The Supreme Court ruling concerns the following determinations:

  1. the ranking in the waterfall which can be claimed by LBHI2 in its capacity as holder of three subordinated loans made to LBIE—the Supreme Court held LBHI2 cannot prove for the subordinated loans until the non-provable liabilities are paid or clearly could be met
  2. the fact that LBIE’s creditors with debts denominated in a foreign currency will be paid under the Insolvency Rules 1986, SI 1986/1925, r 2.86 at the rate of exchange prevailing at the date LBIE went into administration—disagreeing with the judge and the majority of the Court of Appeal, the Supreme Court has concluded by a majority that rule 2.86 spells out the full extent of a foreign currency creditor’s rights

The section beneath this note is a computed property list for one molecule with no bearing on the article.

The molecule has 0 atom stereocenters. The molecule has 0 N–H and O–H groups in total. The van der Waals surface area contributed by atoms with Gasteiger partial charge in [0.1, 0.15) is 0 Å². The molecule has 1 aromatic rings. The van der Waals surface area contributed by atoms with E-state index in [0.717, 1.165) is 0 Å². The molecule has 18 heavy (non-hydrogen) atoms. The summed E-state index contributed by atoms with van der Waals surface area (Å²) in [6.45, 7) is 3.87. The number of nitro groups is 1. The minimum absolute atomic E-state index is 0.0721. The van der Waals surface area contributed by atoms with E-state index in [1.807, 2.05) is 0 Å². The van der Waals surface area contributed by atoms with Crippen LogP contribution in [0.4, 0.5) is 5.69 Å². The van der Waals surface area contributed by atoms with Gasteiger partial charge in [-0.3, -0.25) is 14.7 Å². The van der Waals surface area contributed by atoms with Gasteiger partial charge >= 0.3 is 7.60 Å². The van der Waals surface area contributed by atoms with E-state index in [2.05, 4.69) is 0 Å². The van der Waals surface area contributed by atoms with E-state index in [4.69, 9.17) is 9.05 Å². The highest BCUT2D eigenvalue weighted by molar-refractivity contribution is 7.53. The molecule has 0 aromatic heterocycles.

3. whether a creditor of LBIE who had been entitled to, but had not been paid, statutory interest, can claim such interest in a subsequent liquidation—the Supreme Court has concluded the contractual right to interest for the post-administration period does not revive or survive in favour of a creditor who has proved for a debt and been paid on his proof in a distributing administration
  4. four issues arising from the fact LBIE is an unlimited company, including whether contributions can be sought in respect of liability for statutory interest and for non-provable liabilities of LBIE—in disagreement with the High Court and the Court of Appeal, the Supreme Court has held the Insolvency Act 1986, s 74 (IA 1986), cannot be invoked to create a surplus from which statutory interest can then be paid